“I don’t know how Stephen Donnelly sleeps at night because I can barely sleep when I picture my 76-year-old mother lying in pain and distress on a trolley in A&E with no bed for her”
Thousands gathered in Limerick on Saturday to protest conditions at University Hospital Limerick and call for the reopening of regional A&E units in Nenagh, Co Tipperary, Ennis, Co Clare and St John’s Hospital in Limerick.
Ms McMahon and other protesters from groups, including the Mid-West Hospital Campaign, shared personal stories of loved ones’ ordeals at UHL and on behalf of Edel Hughes, also shared her family’s experiences of overcrowding at Portiuncula in Ballinasloe.
The full statement reads as follows:
"My heart goes out to all of you who have suffered and watched their loved ones suffer at UHL, knowing that they could be treated much closer to home in regional hospitals in Nenagh, Ennis and St John’s.
“In Roscommon, we feel your pain and stand in solidarity with you as we have watched a similar disaster unfold since the closure of our A&E unit in 2011.
“Patients from Roscommon town and county, east Galway and parts of Athlone are being sent to the A&E in Portiuncula Hospital in Ballinasloe which is already massively overstretched. The hospital has just 157 beds yet had an average of 22 patients on trolleys each day so far this year alone.
“My father died after a major deterioration at the hospital in 2014 - and my mother sadly passed away there on January 4 of this year. The day before she was admitted, a shameful new record was set, 931 people in hospitals on trolleys nationwide. The morning she was admitted, a total of 25 patients were waiting for beds in Portiuncula.
“Living in a rural area, we are used to travelling for certain services such as chemotherapy, surgeries, maternity services etc. We are aware that not every need can be catered for in our local hospital. However, losing our A&E was an enormous blow locally. Since then, Roscommon people have had to travel for treatment to Portiuncula in Ballinasloe - even if they lived right beside the hospital.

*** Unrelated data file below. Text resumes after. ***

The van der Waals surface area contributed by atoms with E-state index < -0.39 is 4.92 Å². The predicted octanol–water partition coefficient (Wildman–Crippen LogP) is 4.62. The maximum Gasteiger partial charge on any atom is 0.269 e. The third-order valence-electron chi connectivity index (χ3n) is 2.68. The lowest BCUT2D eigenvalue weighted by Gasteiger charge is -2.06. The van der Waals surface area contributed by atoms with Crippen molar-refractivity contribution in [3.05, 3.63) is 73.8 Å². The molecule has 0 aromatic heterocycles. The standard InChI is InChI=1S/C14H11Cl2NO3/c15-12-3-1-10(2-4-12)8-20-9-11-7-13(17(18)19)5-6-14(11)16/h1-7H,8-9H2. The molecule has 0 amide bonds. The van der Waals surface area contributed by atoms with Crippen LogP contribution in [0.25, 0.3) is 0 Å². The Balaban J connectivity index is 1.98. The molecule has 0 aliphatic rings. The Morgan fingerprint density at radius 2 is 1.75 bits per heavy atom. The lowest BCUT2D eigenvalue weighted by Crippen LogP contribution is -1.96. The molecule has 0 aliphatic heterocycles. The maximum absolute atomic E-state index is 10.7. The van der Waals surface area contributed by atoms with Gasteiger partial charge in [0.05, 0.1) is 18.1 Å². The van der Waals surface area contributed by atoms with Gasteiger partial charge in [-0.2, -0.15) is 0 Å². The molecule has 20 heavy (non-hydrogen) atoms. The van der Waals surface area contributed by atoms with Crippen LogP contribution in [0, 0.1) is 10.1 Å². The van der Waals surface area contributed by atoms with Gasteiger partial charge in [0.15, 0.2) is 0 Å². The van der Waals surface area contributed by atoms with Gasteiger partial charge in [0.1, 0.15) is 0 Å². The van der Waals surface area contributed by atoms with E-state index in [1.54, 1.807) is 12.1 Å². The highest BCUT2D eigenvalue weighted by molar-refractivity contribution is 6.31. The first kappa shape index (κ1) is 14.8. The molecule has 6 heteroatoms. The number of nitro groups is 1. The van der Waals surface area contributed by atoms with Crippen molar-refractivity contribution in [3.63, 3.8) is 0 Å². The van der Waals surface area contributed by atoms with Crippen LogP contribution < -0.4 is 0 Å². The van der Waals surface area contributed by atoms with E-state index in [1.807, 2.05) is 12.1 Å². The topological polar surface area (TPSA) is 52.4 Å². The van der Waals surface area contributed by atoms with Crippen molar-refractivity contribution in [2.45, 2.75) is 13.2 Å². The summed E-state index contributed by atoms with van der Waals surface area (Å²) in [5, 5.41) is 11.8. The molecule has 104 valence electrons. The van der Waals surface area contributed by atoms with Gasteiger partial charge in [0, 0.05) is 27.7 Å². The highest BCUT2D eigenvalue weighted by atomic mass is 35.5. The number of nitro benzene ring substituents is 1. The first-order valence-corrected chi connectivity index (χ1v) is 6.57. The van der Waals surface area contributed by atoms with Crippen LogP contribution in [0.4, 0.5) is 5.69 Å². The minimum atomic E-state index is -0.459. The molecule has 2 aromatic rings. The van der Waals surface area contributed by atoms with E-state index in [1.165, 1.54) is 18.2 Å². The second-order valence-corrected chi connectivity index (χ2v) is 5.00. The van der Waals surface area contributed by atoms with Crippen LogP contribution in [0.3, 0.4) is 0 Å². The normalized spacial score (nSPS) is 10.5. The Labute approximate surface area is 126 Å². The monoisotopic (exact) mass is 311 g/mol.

“The first time my mother suffered a seizure in 2021, she was living right across the road from Roscommon Hospital - however the ambulance could not take her there and instead had to drive 55 km to Ballinasloe with an unresponsive patient.
"Thankfully on this occasion she recovered but two months later, she had to be rushed to Mullingar again in an unresponsive condition as Roscommon could not accept her. Incredibly, she recovered again despite the delay in getting to hospital.
“What is even more incredible is that patients with a Roscommon address who are not well enough to be discharged but are improving will be sent back to Roscommon Hospital as a “step down” - a doctor in Portiuncula told me this. Why should these people have to endure the stress of travelling, delay in treatment and face a chaotic A&E only to be eventually sent back to their local hospital anyway?
“Portiuncula has always been a busy hospital with a maternity unit, stroke unit and 24-hour emergency department. But the current conditions in A&E can only be described as a warzone. When I arrived at the hospital on the morning of January 4, looking for my mother, I found her in the resuscitation room at the back of A&E - she was far too frail for resuscitation or ICU but they were keeping her there as there was nowhere else. You could barely move in the corridor as it was full of people lying on trolleys with a few more behind curtains.
“These conditions are not safe for patients or staff. Every day, hospital staff have to make difficult decisions and have painful conversations with patients and their families. Their ability to make good clinical decisions is impacted by the conditions they are facing. The A&E unit in Portiuncula is massively overstretched, leading to staff just fighting fires, trying to get the sickest patients a bed before the next ill or injured person comes through the door.